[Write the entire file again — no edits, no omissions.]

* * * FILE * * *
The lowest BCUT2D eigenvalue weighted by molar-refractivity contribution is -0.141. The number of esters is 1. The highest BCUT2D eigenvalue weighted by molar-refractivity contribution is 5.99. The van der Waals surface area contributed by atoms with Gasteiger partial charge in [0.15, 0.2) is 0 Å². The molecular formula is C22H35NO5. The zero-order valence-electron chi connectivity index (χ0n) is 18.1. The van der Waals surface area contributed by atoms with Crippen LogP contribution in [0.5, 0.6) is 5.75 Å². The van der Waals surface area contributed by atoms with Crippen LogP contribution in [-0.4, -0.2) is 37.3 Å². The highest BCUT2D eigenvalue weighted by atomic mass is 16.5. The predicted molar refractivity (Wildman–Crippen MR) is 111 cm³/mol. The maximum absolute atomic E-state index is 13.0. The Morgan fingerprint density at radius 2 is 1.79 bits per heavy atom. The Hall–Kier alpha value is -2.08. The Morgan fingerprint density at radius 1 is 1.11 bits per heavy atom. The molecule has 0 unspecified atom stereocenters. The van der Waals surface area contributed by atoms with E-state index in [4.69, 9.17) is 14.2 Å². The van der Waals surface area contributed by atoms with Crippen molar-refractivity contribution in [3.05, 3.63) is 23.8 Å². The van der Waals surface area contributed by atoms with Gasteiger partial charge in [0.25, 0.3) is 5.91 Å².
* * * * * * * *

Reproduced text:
The lowest BCUT2D eigenvalue weighted by molar-refractivity contribution is -0.141. The number of esters is 1. The highest BCUT2D eigenvalue weighted by molar-refractivity contribution is 5.99. The van der Waals surface area contributed by atoms with Gasteiger partial charge in [0.15, 0.2) is 0 Å². The molecular formula is C22H35NO5. The zero-order valence-electron chi connectivity index (χ0n) is 18.1. The van der Waals surface area contributed by atoms with Crippen LogP contribution in [0.5, 0.6) is 5.75 Å². The van der Waals surface area contributed by atoms with Crippen LogP contribution in [-0.4, -0.2) is 37.3 Å². The highest BCUT2D eigenvalue weighted by atomic mass is 16.5. The predicted molar refractivity (Wildman–Crippen MR) is 111 cm³/mol. The maximum absolute atomic E-state index is 13.0. The Morgan fingerprint density at radius 2 is 1.79 bits per heavy atom. The Hall–Kier alpha value is -2.08. The Morgan fingerprint density at radius 1 is 1.11 bits per heavy atom. The molecule has 0 unspecified atom stereocenters. The van der Waals surface area contributed by atoms with E-state index in [4.69, 9.17) is 14.2 Å². The van der Waals surface area contributed by atoms with Crippen molar-refractivity contribution in [3.05, 3.63) is 23.8 Å². The van der Waals surface area contributed by atoms with Gasteiger partial charge in [0.25, 0.3) is 5.91 Å².